Violations and applicability
Parties are bound by the laws of war to the extent that such compliance does not interfere with achieving legitimate military goals. For example, they are obliged to make every effort to avoid damaging people and property not involved in combat, but they are not guilty of a war crime if a bomb mistakenly hits a residential area.
By the same token, combatants that use protected people or property as shields or camouflage are guilty of violations of laws of war and are responsible for damage to those that should be protected.
Well-known examples of such laws include the prohibition on attacking doctors or ambulances displaying a Red Cross, a Red Crescent or other emblem related to the International Federation of the Red Cross. It is also prohibited to fire at a person or vehicle bearing a white flag, since that indicates an intent to surrender or a desire to communicate. In either case, the persons protected by the Red Cross or white flag are expected to maintain neutrality, and may not engage in warlike acts; in fact, engaging in war activities under a white flag or red cross is itself a violation of the laws of war.
Remedies for violations
During conflict, punishment for violating the laws of war may consist of a specific, deliberate and limited violation of the laws of war in reprisal.
Soldiers who break specific provisions of the laws of war lose the protections and status afforded as prisoners of war but only after facing a "competent tribunal" (GC III Art 5). At that point they become an unlawful combatant but they must still be "treated with humanity and, in case of trial, shall not be deprived of the rights of fair and regular trial", because they are still covered by GC IV Art 5. For example in 1976 foreign soldiers fighting for FNLA were captured by the MPLA in the civil war that broke out when Angola gained independence from Portugal in 1975. After "a regularly constituted court" found them guilty of being Mercenaries, three Britons and an American were shot by a firing squad on July 10, 1976. Nine others were imprisoned for terms of 16 to 30 years.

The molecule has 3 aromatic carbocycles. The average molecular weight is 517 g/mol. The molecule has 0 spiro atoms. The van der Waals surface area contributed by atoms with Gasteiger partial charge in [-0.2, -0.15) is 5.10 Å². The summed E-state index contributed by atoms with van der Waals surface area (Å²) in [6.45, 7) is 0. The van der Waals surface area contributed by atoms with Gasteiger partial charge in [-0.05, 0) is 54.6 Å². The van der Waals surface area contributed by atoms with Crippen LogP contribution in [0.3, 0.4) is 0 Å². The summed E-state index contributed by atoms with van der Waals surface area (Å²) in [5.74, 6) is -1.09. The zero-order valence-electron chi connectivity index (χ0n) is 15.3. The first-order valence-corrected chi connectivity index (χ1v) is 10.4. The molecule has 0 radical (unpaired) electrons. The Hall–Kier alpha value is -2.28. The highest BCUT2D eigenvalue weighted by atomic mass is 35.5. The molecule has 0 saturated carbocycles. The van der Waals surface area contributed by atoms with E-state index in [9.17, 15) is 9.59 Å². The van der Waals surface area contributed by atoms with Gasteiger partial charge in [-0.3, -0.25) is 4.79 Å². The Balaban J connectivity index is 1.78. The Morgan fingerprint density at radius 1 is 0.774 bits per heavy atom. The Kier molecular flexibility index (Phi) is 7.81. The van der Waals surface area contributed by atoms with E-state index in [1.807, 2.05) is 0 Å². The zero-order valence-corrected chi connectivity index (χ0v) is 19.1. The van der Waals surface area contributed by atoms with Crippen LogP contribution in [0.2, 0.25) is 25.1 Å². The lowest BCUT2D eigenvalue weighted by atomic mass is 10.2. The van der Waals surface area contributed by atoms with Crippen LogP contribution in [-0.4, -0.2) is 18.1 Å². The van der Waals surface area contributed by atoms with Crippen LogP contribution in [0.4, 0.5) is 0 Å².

Spies and terrorists are only protected by the laws of war if the power which holds them is in a state of armed conflict or war and until they are found to be an unlawful combatant. Depending on the circumstances, they may be subject to civilian law or military tribunal for their acts and in practice have been subjected to torture and/or execution. The laws of war neither approve nor condemn such acts, which fall outside their scope. Countries that have signed the UN Convention Against Torture have committed themselves not to use torture on anyone for any reason.
After a conflict has ended, persons who have committed any breach of the laws of war, and especially atrocities, may be held individually accountable for war crimes through process of law.